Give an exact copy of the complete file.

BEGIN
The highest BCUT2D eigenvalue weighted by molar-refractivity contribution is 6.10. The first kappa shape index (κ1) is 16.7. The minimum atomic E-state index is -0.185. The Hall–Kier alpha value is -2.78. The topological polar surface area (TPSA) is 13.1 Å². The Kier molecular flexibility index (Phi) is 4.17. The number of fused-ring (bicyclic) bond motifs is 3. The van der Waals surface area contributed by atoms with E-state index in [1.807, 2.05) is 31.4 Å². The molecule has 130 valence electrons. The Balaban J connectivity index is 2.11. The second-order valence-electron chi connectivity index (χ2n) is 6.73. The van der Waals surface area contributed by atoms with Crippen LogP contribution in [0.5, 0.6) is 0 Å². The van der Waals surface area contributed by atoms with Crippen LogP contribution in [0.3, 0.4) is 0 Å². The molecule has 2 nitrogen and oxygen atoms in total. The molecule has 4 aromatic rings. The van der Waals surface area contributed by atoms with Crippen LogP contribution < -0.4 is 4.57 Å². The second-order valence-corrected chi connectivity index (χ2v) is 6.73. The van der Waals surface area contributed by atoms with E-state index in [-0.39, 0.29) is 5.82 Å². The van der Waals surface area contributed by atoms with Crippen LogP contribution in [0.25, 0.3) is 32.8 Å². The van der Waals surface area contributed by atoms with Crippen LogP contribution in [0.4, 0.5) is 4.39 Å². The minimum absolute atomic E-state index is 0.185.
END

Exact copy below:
The highest BCUT2D eigenvalue weighted by molar-refractivity contribution is 6.10. The first kappa shape index (κ1) is 16.7. The minimum atomic E-state index is -0.185. The Hall–Kier alpha value is -2.78. The topological polar surface area (TPSA) is 13.1 Å². The Kier molecular flexibility index (Phi) is 4.17. The number of fused-ring (bicyclic) bond motifs is 3. The van der Waals surface area contributed by atoms with E-state index in [1.807, 2.05) is 31.4 Å². The molecule has 130 valence electrons. The Balaban J connectivity index is 2.11. The second-order valence-electron chi connectivity index (χ2n) is 6.73. The van der Waals surface area contributed by atoms with Crippen LogP contribution in [0.5, 0.6) is 0 Å². The van der Waals surface area contributed by atoms with Crippen LogP contribution in [0.3, 0.4) is 0 Å². The molecule has 2 nitrogen and oxygen atoms in total. The molecule has 4 aromatic rings. The van der Waals surface area contributed by atoms with Crippen LogP contribution < -0.4 is 4.57 Å². The second-order valence-corrected chi connectivity index (χ2v) is 6.73. The van der Waals surface area contributed by atoms with E-state index in [-0.39, 0.29) is 5.82 Å². The van der Waals surface area contributed by atoms with Crippen LogP contribution in [0.25, 0.3) is 32.8 Å². The van der Waals surface area contributed by atoms with Crippen LogP contribution in [0.4, 0.5) is 4.39 Å². The minimum absolute atomic E-state index is 0.185.